Nuffield Research Placement
IGGI was taking part for the first time in the Nuffield Research Placement scheme this year: IGGI PhD researchers were supervising keen A-level students from across the country so that the students could gain an insight into scientific research work. The supervision schemes lasted two weeks per student and took place over the summer. The students benefited from the exposure to complex problems, and their involvement in the respective project may very well give them a significant boost to their prospective university applications.
One of the participating IGGI PhD Researchers, Michelangelo Conserva, reported:
"It was a pleasure for me to take part in the project! During the first week I did a series of seminars to introduce the student to the relevant topics; whereas in the second week we did a project on generating synthetic faces using Generative Adversarial Networks. I personally believe that this is a great initiative that will increase diversity in the next generation of researchers and I am proud of my little contribution to it. I think that mixing online and in person meetings would be great but I understand that it was not possible this year."
Another participant, Nuria Peña Pérez, provided the following feedback:
"Participating in the Nuffield Research Placement scheme has been a very enriching experience. During this programme, I supervised an A-level student on a project related to my work. Before starting the project, we had several discussions about the objectives to be pursued, to which the student significantly contributed with their own ideas. The project lasted two weeks, during which the student worked hard on the development of a video game for rehabilitation, a process that allowed the student to improve their technical skills while I gained supervising experience. This programme has therefore greatly benefited both of us.I think that through the Nuffield programme students can get practical experience in research topics that might otherwise be not necessarily accessible outside of academic environments or programmes. This benefits both academia, through the incorporation of external feedback and the possibility of improving communication, and students who can develop their technical and research skills and see if they enjoy these topics before committing to specific programmes.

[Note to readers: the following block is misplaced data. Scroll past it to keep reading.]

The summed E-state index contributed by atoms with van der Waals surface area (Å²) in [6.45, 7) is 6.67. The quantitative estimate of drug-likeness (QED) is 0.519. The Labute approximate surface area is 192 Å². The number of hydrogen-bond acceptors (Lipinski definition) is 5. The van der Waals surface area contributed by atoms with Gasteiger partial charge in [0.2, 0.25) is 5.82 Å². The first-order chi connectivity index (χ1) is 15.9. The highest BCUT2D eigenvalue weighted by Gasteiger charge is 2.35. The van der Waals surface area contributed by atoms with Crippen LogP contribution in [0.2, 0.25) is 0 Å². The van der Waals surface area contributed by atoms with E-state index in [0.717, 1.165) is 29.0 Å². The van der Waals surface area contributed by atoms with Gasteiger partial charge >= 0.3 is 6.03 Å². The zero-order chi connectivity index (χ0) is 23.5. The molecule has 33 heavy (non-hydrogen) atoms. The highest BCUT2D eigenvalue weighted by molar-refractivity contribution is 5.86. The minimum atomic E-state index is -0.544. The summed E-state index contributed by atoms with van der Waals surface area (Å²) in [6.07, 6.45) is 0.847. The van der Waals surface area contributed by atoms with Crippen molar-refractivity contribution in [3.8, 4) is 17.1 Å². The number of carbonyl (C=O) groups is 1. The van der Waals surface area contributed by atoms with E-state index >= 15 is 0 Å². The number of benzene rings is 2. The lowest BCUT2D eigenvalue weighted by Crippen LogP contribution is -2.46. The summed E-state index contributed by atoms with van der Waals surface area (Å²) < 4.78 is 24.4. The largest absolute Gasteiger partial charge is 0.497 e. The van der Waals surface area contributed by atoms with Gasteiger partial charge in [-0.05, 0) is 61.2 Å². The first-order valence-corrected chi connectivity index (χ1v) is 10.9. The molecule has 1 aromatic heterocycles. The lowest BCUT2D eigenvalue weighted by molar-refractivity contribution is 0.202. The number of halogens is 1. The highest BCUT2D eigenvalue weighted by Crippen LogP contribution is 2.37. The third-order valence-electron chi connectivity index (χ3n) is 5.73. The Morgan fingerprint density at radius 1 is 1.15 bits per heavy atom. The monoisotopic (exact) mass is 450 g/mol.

Unfortunately, this year the program took place online, which was not a problem for the project I suggested, but I can imagine many disciplines would benefit from in-person collaborations as this would give students access to physical research labs and their equipment."
IGGI is planning to take part again in next year's round which will most likely be conducted in person or in a blended format.
9 Oct 2021